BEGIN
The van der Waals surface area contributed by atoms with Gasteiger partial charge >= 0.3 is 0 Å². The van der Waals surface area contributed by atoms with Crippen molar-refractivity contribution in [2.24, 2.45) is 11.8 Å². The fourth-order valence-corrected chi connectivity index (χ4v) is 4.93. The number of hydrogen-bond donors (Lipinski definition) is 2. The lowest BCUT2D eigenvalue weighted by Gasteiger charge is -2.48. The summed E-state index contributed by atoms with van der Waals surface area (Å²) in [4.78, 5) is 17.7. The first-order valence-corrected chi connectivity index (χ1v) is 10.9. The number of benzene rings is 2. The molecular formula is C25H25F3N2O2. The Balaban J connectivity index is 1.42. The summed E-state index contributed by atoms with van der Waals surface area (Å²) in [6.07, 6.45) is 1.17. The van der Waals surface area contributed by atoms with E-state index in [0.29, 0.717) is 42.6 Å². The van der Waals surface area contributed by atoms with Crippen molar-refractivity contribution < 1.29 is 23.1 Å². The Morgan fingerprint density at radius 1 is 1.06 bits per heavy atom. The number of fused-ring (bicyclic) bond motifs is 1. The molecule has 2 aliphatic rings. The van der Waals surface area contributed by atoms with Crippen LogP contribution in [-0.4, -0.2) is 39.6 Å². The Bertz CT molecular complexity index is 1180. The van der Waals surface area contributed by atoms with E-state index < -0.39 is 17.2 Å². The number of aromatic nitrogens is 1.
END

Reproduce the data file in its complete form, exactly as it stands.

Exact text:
The van der Waals surface area contributed by atoms with Gasteiger partial charge >= 0.3 is 0 Å². The van der Waals surface area contributed by atoms with Crippen molar-refractivity contribution in [2.24, 2.45) is 11.8 Å². The fourth-order valence-corrected chi connectivity index (χ4v) is 4.93. The number of hydrogen-bond donors (Lipinski definition) is 2. The lowest BCUT2D eigenvalue weighted by Gasteiger charge is -2.48. The summed E-state index contributed by atoms with van der Waals surface area (Å²) in [4.78, 5) is 17.7. The first-order valence-corrected chi connectivity index (χ1v) is 10.9. The number of benzene rings is 2. The molecular formula is C25H25F3N2O2. The Balaban J connectivity index is 1.42. The summed E-state index contributed by atoms with van der Waals surface area (Å²) in [6.07, 6.45) is 1.17. The van der Waals surface area contributed by atoms with E-state index in [0.29, 0.717) is 42.6 Å². The van der Waals surface area contributed by atoms with Crippen molar-refractivity contribution < 1.29 is 23.1 Å². The Morgan fingerprint density at radius 1 is 1.06 bits per heavy atom. The number of fused-ring (bicyclic) bond motifs is 1. The molecule has 2 aliphatic rings. The van der Waals surface area contributed by atoms with Crippen LogP contribution in [-0.4, -0.2) is 39.6 Å². The Bertz CT molecular complexity index is 1180. The van der Waals surface area contributed by atoms with E-state index < -0.39 is 17.2 Å². The number of aromatic nitrogens is 1.